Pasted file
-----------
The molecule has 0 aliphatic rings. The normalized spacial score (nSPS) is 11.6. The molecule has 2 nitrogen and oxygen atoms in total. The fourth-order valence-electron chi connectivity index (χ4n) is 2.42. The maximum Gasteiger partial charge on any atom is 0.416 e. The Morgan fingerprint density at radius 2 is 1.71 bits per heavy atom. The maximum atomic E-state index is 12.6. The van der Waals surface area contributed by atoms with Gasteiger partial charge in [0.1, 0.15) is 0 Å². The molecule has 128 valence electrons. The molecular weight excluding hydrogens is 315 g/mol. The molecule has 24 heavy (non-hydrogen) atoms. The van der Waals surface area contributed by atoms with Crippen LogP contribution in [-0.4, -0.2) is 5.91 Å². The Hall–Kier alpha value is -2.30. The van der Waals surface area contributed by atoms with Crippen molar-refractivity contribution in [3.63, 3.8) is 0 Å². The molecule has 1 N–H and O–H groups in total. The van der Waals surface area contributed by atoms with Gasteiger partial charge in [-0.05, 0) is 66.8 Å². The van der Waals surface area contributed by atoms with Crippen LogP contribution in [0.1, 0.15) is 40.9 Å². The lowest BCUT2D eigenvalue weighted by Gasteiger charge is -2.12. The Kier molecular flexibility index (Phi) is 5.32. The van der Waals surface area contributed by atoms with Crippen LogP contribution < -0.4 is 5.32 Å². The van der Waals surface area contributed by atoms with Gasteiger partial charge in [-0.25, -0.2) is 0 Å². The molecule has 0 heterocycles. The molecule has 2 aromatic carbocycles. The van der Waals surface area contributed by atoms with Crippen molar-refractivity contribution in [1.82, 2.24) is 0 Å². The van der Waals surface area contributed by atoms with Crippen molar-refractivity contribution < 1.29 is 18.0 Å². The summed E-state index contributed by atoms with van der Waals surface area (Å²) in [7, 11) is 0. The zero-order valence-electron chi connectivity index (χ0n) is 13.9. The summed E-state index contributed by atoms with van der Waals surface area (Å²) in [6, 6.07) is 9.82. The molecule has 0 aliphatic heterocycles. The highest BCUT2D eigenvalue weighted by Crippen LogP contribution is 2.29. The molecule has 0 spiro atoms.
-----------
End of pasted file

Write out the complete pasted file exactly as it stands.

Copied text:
The molecule has 0 aliphatic rings. The normalized spacial score (nSPS) is 11.6. The molecule has 2 nitrogen and oxygen atoms in total. The fourth-order valence-electron chi connectivity index (χ4n) is 2.42. The maximum Gasteiger partial charge on any atom is 0.416 e. The Morgan fingerprint density at radius 2 is 1.71 bits per heavy atom. The maximum atomic E-state index is 12.6. The van der Waals surface area contributed by atoms with Gasteiger partial charge in [0.1, 0.15) is 0 Å². The molecule has 128 valence electrons. The molecular weight excluding hydrogens is 315 g/mol. The molecule has 24 heavy (non-hydrogen) atoms. The van der Waals surface area contributed by atoms with Crippen LogP contribution in [-0.4, -0.2) is 5.91 Å². The Hall–Kier alpha value is -2.30. The van der Waals surface area contributed by atoms with Crippen molar-refractivity contribution in [3.63, 3.8) is 0 Å². The molecule has 1 N–H and O–H groups in total. The van der Waals surface area contributed by atoms with Gasteiger partial charge in [-0.05, 0) is 66.8 Å². The van der Waals surface area contributed by atoms with Crippen LogP contribution in [0.1, 0.15) is 40.9 Å². The lowest BCUT2D eigenvalue weighted by Gasteiger charge is -2.12. The Kier molecular flexibility index (Phi) is 5.32. The van der Waals surface area contributed by atoms with Crippen LogP contribution < -0.4 is 5.32 Å². The van der Waals surface area contributed by atoms with Gasteiger partial charge in [-0.25, -0.2) is 0 Å². The molecule has 0 heterocycles. The molecule has 2 aromatic carbocycles. The van der Waals surface area contributed by atoms with Crippen molar-refractivity contribution in [1.82, 2.24) is 0 Å². The van der Waals surface area contributed by atoms with Crippen molar-refractivity contribution < 1.29 is 18.0 Å². The summed E-state index contributed by atoms with van der Waals surface area (Å²) in [7, 11) is 0. The zero-order valence-electron chi connectivity index (χ0n) is 13.9. The summed E-state index contributed by atoms with van der Waals surface area (Å²) in [6, 6.07) is 9.82. The molecule has 0 aliphatic heterocycles. The highest BCUT2D eigenvalue weighted by Crippen LogP contribution is 2.29. The molecule has 0 spiro atoms.